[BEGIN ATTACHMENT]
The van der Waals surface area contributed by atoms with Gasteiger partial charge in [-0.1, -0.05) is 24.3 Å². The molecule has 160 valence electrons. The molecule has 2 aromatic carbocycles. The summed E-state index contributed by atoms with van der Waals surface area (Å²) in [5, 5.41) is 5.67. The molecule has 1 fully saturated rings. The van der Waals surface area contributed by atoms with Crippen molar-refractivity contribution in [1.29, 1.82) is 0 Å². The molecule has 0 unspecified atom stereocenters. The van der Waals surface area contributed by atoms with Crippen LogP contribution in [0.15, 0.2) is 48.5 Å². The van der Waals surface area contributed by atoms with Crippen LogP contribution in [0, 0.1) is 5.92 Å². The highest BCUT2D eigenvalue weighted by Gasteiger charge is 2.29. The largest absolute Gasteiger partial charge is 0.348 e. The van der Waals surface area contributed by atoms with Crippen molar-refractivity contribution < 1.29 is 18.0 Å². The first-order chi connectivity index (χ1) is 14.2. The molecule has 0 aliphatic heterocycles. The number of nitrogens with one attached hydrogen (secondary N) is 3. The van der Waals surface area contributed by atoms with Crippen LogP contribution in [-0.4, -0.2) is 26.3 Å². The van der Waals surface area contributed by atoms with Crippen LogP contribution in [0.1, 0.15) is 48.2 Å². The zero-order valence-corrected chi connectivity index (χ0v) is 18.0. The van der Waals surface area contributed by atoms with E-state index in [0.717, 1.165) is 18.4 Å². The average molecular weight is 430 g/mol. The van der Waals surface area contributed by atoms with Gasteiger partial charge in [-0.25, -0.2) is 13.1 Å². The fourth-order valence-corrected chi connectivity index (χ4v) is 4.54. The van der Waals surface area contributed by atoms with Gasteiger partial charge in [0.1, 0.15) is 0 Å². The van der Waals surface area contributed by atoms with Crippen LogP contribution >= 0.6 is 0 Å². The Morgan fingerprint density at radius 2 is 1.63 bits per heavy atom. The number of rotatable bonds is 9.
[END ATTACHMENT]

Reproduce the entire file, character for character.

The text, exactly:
The van der Waals surface area contributed by atoms with Gasteiger partial charge in [-0.1, -0.05) is 24.3 Å². The molecule has 160 valence electrons. The molecule has 2 aromatic carbocycles. The summed E-state index contributed by atoms with van der Waals surface area (Å²) in [5, 5.41) is 5.67. The molecule has 1 fully saturated rings. The van der Waals surface area contributed by atoms with Crippen molar-refractivity contribution in [1.29, 1.82) is 0 Å². The molecule has 0 unspecified atom stereocenters. The van der Waals surface area contributed by atoms with Crippen LogP contribution in [0.15, 0.2) is 48.5 Å². The van der Waals surface area contributed by atoms with Crippen LogP contribution in [0, 0.1) is 5.92 Å². The highest BCUT2D eigenvalue weighted by Gasteiger charge is 2.29. The largest absolute Gasteiger partial charge is 0.348 e. The van der Waals surface area contributed by atoms with Crippen molar-refractivity contribution < 1.29 is 18.0 Å². The first-order chi connectivity index (χ1) is 14.2. The molecule has 0 aliphatic heterocycles. The number of nitrogens with one attached hydrogen (secondary N) is 3. The van der Waals surface area contributed by atoms with Crippen LogP contribution in [-0.4, -0.2) is 26.3 Å². The van der Waals surface area contributed by atoms with Crippen LogP contribution in [0.1, 0.15) is 48.2 Å². The zero-order valence-corrected chi connectivity index (χ0v) is 18.0. The van der Waals surface area contributed by atoms with E-state index in [0.717, 1.165) is 18.4 Å². The average molecular weight is 430 g/mol. The van der Waals surface area contributed by atoms with Gasteiger partial charge in [-0.25, -0.2) is 13.1 Å². The fourth-order valence-corrected chi connectivity index (χ4v) is 4.54. The van der Waals surface area contributed by atoms with Gasteiger partial charge in [0.1, 0.15) is 0 Å². The van der Waals surface area contributed by atoms with Crippen LogP contribution >= 0.6 is 0 Å². The Morgan fingerprint density at radius 2 is 1.63 bits per heavy atom. The number of rotatable bonds is 9.